Dart Bashing

I’m amazed at how the JS communities are already bashing Dart; even before it gets out. I can see lots of good reasons to make a new language; new languages appear almost every day, a few of them make it to real use, but most disappear. No reason to barf at them for that, if you don’t like it; just ignore it.

Now, I don’t know what Dart will be like; but as I posted earlier, the only way I can see this being successful is not trying to be a better JavaScript. It seems pretty obvious that JavaScript cannot be pushed away easily, so why even try? So, I don’t think that’s what they’ll try.

There are lots of other languages that are also not trying to be JavaScript: Java, C#, F#, Clojure, C, C++, Python, Objective-C, Ruby, Erlang, Haskell. The list goes on. Most of these target other audiences that JavaScript; they solve other problems; they are good at other things.

One of the things that are important these years to be “good at” is to build client apps; i.e. programs that run in/with the client environment (mobile apps, desktop apps, interactive web applications, …). Java never really succeeded as a client platform (Android app framework is terrible, Java on the desktop never happened); C# only so because of Microsoft’s muscle. JavaScript and Objective-C on the other hand are some of the languages that have frameworks and/or client containers that are really good for this kind of work. And I think that Google will try to — at least initially — position Dart as a language in this space of building client/GUI apps. So in that sense, it is likely to be a “competitor” for JavaScript; but that’s no reason for bashing it, is it?

There are many areas where we’ve become a lot smarter since the last batch of main stream programming languages came into existence in the mid-90′s. Java, C# and JavaScript can’t easily be changed/improved in fundamental ways because they also need to be backwards compatible to some degree. Its now more or less “common knowledge” that we’re challenged with concurrency (and utilizing multicore), and that some aspects of functional programming is needed to make this better. We now know that distributed objects is not such a good idea; it’s better to send data explicitly around and reinterpret it when it arrives. We’ve come to realize that we need a better module system than provided in those languages. It has become apparent that it is a big advantage if it is easy to create internal DSL’s, one of Ruby’s big advantages. We’ve learned a lot of things, and if the Dart team is able to wrap up those leanings of the last 15 years and repackage it as a new main stream language, there’s a good chance for success I’d say.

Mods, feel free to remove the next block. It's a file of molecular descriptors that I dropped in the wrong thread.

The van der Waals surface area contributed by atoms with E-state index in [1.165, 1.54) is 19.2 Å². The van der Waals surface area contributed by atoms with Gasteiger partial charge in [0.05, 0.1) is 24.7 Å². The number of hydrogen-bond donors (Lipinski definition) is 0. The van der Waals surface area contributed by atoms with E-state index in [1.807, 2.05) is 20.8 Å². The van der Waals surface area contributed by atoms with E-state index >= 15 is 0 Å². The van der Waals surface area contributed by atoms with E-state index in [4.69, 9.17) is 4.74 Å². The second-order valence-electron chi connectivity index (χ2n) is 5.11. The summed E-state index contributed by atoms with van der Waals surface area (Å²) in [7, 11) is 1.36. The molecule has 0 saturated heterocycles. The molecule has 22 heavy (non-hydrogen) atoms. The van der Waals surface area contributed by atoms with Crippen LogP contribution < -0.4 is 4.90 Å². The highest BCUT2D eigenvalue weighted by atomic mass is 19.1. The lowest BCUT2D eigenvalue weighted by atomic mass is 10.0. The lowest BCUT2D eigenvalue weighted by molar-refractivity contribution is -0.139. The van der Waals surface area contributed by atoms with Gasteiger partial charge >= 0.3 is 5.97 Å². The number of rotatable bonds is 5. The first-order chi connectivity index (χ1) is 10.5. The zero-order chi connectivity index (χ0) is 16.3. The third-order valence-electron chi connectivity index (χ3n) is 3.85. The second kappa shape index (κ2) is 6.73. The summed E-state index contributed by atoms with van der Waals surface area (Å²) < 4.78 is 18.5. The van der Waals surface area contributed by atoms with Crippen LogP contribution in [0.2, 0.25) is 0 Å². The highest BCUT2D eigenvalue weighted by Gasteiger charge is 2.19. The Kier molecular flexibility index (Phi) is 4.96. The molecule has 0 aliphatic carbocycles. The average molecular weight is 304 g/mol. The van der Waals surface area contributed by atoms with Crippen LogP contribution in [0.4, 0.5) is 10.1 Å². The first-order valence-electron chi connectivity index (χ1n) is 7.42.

One example: When I was at NeXT we often talked about how difficult it is to build apps that run things concurrently — i.e. with threads. Mind you these were smart colleagues I had, and we had no idea how to do this in a proper structured way. Everything we could come up with felt like a hack; still today in Objective-C you have to be very careful to get things processed on the main event loop. In JavaScript this problem is “solved” by programming such things entirely event driven in one thread; making you program “backwards” in may ways. In Java/Swing runOnMainThread is a horrible explicit way to have to schedule things to make them “thread safe”.

But there are other options: Erlang gets this right. With message-passing concurrency and selective receive you can do concurrent and event driven programming with a lot less headaches. As it happens, Erlang just isn’t a language that comes pre-installed on all desktops (even though it is now in standard Ubuntu distribution), and Erlang also does not have a good GUI library. Erlang was not created for doing GUI programming. But the idea would fit perfectly well to do concurrent + event driven programming in GUI programs. I’ve said this numerous times, and will do again, GUI is the next killer-app for actor programming.

So that’s just one area where there is IMHO, immense opportunity for improvement. One can only hope that message passing concurrency does, in some way, make it into Dart. I am an Erlang-head after all. But even without, there is a lot of other areas in which the programming language community has learned from our troubles with the old main stream languages, and so there is amble room for improvement.

I welcome the attempt. No bashing from here.

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